More than 800,000 Safety 1st cabinet locks and toilet locks that are intended to keep children from danger are being recalled after hundreds of parents reported that they don't work, the U.S. Consumer Product Safety Commission announced.
This comes just two months after the same company recalled 900,000 Safety 1st Push ‘N Snap cabinet locks, also due to lock failure.
Dorel Juvenile Group, the parent company of Safety 1st, says it received 278 reports that cabinet locks either didn't properly secure cabinets and another 110 reports that the toilet locks didn't work right. Among those were reports of dozens of small children who were able to open the supposedly childproof locks.
Generally, companies are required by federal law to immediately report product failures with the potential to lead to serious injury. Consumers can report potential product defects on the government's SaferProducts.gov site.
The products being recalled are:
- Safety 1st Sure Fit toilet locks with model numbers 48003 and 48103. The locks attach to the tank behind the lid.
- Safety 1st cabinet slide locks with model numbers 12013 and 12014. These are slide locks that attach to cabinet knobs or handles. The model number is on the back of the locks.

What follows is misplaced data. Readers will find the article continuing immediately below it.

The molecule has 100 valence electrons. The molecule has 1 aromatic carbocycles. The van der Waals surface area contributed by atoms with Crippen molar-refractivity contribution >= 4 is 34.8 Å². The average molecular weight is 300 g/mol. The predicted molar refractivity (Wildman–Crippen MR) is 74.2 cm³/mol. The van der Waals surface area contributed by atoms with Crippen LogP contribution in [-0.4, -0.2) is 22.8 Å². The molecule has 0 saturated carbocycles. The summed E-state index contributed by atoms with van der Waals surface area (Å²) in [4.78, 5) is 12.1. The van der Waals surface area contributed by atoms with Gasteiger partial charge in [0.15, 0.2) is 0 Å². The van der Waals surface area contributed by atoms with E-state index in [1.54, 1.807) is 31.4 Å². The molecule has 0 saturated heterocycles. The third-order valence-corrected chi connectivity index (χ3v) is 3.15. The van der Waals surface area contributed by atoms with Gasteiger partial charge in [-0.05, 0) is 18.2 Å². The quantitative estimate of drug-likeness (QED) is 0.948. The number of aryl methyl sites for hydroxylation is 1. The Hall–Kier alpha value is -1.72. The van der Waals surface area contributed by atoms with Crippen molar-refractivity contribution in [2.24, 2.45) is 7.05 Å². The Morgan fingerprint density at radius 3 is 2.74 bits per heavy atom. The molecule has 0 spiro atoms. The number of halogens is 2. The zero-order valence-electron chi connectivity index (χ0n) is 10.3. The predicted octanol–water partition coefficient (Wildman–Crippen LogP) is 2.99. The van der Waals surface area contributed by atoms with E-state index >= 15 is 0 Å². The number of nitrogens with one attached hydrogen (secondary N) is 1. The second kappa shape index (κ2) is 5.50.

The recalled products were made in China and sold at Bed, Bath and Beyond, Burlington Coat Factory, Great Beginnings, Home Depot, Target and Walmart. The toilet locks were sold from January 2005 through April 2010 for between $8 and $20 and the cabinet locks were sold between January 2000 through March 2009 for between $2 and $11. The CPSC said Amazon.com sold both locks through April 2012.
If you have any of the recalled products, you are asked to remove them - and any dangerous contents from the cabinets - and contact Dorel to get replacement locks.
For more information, call Dorel at (877) 416-8105 weekdays between 8 a.m. and 5 p.m. Eastern Time or go to their website.
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Mitch Lipka is one of America's leading consumer journalists and advocates. He is an expert in product safety, recalls, scams, and helping consumers get out of jams. He is a nationally known consumer columnist and runs TheConsumerChronicle.com. He lives in Worcester. You can find him on Facebook or reach him at ConsumerNews@Aol.com